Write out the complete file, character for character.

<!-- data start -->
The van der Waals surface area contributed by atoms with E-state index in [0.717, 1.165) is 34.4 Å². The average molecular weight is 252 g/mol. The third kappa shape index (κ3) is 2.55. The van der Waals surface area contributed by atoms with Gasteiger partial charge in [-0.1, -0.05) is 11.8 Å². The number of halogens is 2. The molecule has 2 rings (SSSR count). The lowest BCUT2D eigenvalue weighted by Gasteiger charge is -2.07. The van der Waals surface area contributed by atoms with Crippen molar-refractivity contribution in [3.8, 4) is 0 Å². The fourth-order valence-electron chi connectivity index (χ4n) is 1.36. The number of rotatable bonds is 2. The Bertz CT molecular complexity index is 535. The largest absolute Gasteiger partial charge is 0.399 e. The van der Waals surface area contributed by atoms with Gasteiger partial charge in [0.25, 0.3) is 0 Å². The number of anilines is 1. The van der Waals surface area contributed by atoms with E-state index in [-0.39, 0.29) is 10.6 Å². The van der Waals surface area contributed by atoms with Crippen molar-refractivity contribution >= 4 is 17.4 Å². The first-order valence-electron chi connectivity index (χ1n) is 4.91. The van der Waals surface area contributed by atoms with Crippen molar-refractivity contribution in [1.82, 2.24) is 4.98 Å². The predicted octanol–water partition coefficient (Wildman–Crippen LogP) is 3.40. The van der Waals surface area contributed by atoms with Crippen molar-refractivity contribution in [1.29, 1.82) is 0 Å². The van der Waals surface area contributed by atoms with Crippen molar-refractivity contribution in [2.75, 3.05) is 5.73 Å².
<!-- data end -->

The van der Waals surface area contributed by atoms with E-state index in [0.717, 1.165) is 34.4 Å². The average molecular weight is 252 g/mol. The third kappa shape index (κ3) is 2.55. The van der Waals surface area contributed by atoms with Gasteiger partial charge in [-0.1, -0.05) is 11.8 Å². The number of halogens is 2. The molecule has 2 rings (SSSR count). The lowest BCUT2D eigenvalue weighted by Gasteiger charge is -2.07. The van der Waals surface area contributed by atoms with Crippen molar-refractivity contribution in [3.8, 4) is 0 Å². The fourth-order valence-electron chi connectivity index (χ4n) is 1.36. The number of rotatable bonds is 2. The Bertz CT molecular complexity index is 535. The largest absolute Gasteiger partial charge is 0.399 e. The van der Waals surface area contributed by atoms with Gasteiger partial charge in [0.25, 0.3) is 0 Å². The number of anilines is 1. The van der Waals surface area contributed by atoms with E-state index in [-0.39, 0.29) is 10.6 Å². The van der Waals surface area contributed by atoms with Crippen molar-refractivity contribution >= 4 is 17.4 Å². The first-order valence-electron chi connectivity index (χ1n) is 4.91. The van der Waals surface area contributed by atoms with Crippen molar-refractivity contribution in [1.82, 2.24) is 4.98 Å². The predicted octanol–water partition coefficient (Wildman–Crippen LogP) is 3.40. The van der Waals surface area contributed by atoms with Crippen molar-refractivity contribution in [1.29, 1.82) is 0 Å². The van der Waals surface area contributed by atoms with Crippen molar-refractivity contribution in [2.75, 3.05) is 5.73 Å².